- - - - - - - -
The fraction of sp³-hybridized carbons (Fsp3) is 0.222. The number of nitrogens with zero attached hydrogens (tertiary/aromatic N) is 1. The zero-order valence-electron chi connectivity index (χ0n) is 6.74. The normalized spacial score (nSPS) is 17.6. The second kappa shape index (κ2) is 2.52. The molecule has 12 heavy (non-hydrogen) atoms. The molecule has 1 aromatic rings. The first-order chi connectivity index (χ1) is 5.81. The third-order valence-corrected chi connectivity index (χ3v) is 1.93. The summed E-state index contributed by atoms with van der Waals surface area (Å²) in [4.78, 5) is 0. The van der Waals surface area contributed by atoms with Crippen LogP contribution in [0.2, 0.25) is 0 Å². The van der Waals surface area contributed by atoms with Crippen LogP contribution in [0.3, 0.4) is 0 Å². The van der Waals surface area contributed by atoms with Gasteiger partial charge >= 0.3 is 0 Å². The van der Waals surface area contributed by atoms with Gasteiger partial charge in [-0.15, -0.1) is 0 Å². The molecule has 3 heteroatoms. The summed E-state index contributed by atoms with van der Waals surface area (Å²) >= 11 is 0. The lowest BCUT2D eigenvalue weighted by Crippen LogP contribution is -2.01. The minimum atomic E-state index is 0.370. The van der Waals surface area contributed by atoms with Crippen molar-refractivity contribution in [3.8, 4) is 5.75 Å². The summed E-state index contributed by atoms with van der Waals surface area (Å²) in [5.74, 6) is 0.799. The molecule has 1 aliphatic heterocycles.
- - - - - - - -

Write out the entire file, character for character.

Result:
The fraction of sp³-hybridized carbons (Fsp3) is 0.222. The number of nitrogens with zero attached hydrogens (tertiary/aromatic N) is 1. The zero-order valence-electron chi connectivity index (χ0n) is 6.74. The normalized spacial score (nSPS) is 17.6. The second kappa shape index (κ2) is 2.52. The molecule has 12 heavy (non-hydrogen) atoms. The molecule has 1 aromatic rings. The first-order chi connectivity index (χ1) is 5.81. The third-order valence-corrected chi connectivity index (χ3v) is 1.93. The summed E-state index contributed by atoms with van der Waals surface area (Å²) in [4.78, 5) is 0. The van der Waals surface area contributed by atoms with Crippen LogP contribution in [0.2, 0.25) is 0 Å². The van der Waals surface area contributed by atoms with Crippen LogP contribution in [0.3, 0.4) is 0 Å². The van der Waals surface area contributed by atoms with Gasteiger partial charge >= 0.3 is 0 Å². The van der Waals surface area contributed by atoms with Gasteiger partial charge in [-0.15, -0.1) is 0 Å². The molecule has 3 heteroatoms. The summed E-state index contributed by atoms with van der Waals surface area (Å²) >= 11 is 0. The lowest BCUT2D eigenvalue weighted by Crippen LogP contribution is -2.01. The minimum atomic E-state index is 0.370. The van der Waals surface area contributed by atoms with Crippen molar-refractivity contribution in [3.8, 4) is 5.75 Å². The summed E-state index contributed by atoms with van der Waals surface area (Å²) in [5.74, 6) is 0.799. The molecule has 1 aliphatic heterocycles.